October 23, 2015

People can raise pain threshold by altering brain chemistry, study shows

The numbers of opiate receptors in the brain increases to combat severe pain

(October 23, 2015)  Scientists at The University of Manchester have shown for the first time that the numbers of opiate receptors in the brain increases to combat severe pain in arthritis sufferers.

Chronic pain – pain which lasts for more than six months – is a real problem for many people with approximately 46% of the UK population estimated to suffer from it (comprising 20% of consultations in general practice).   However, some people seem to cope better than others with pain, and knowing more about how these coping mechanisms work might help to develop new ways of treating this distressing symptom.
It has been known for a long time that we have receptors in our brains that respond to natural painkilling opiates such as endorphins, but the researchers in Manchester have now shown that these receptors increase in number to help cope with long-term, severe pain.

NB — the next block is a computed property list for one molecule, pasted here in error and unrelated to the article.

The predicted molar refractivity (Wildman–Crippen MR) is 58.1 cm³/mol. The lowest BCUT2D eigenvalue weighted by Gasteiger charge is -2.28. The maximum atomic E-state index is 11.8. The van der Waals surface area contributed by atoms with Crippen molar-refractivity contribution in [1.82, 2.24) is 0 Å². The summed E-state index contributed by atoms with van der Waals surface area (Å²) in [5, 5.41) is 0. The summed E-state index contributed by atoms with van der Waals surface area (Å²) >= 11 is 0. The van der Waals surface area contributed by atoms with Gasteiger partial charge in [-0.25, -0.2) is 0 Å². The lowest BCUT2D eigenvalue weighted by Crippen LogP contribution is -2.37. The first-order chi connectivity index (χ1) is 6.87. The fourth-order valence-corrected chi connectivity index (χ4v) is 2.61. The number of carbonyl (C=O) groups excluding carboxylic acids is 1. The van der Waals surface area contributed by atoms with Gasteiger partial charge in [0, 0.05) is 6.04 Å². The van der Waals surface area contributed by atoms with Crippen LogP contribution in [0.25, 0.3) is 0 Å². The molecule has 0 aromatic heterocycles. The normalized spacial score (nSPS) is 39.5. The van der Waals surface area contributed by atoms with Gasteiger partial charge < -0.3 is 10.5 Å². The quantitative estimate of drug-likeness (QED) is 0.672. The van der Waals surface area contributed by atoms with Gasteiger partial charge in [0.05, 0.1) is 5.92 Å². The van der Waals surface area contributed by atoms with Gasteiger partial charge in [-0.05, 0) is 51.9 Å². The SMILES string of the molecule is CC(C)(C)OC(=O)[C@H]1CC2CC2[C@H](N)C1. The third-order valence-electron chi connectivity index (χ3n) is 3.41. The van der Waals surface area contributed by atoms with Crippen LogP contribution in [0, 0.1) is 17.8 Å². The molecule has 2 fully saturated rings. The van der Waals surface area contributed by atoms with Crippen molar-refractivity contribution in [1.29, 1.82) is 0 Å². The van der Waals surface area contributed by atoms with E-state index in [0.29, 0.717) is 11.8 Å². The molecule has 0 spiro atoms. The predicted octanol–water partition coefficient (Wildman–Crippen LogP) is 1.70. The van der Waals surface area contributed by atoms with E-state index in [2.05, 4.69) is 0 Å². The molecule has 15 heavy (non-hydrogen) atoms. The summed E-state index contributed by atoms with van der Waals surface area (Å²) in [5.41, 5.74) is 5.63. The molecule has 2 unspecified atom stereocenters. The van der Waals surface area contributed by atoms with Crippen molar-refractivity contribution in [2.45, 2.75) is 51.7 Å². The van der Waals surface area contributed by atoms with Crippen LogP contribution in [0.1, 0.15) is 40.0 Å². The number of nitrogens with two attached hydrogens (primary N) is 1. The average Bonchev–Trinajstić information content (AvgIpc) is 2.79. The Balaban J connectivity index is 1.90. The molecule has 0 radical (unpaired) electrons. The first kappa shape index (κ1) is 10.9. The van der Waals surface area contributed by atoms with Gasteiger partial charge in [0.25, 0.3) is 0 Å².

By applying heat to the skin using a laser stimulator, Dr Christopher Brown and his colleagues showed that the more opiate receptors there are in the brain, the higher the ability to withstand the pain.
The study used Positron Emission Tomography (PET) imaging on 17 patients with arthritis and nine healthy controls to show the spread of the opioid receptors.
This suggests that the increase in opiate receptors in the brain is an adaptive response to chronic pain, allowing people to deal with it more easily.

Dr Brown said: “As far as we are aware, this is the first time that these changes have been associated with increased resilience to pain and shown to be adaptive.

“Although the mechanisms of these adaptive changes are unknown, if we can understand how we can enhance them, we may find ways of naturally increasing resilience to pain without the side effects associated with many pain killing drugs.”

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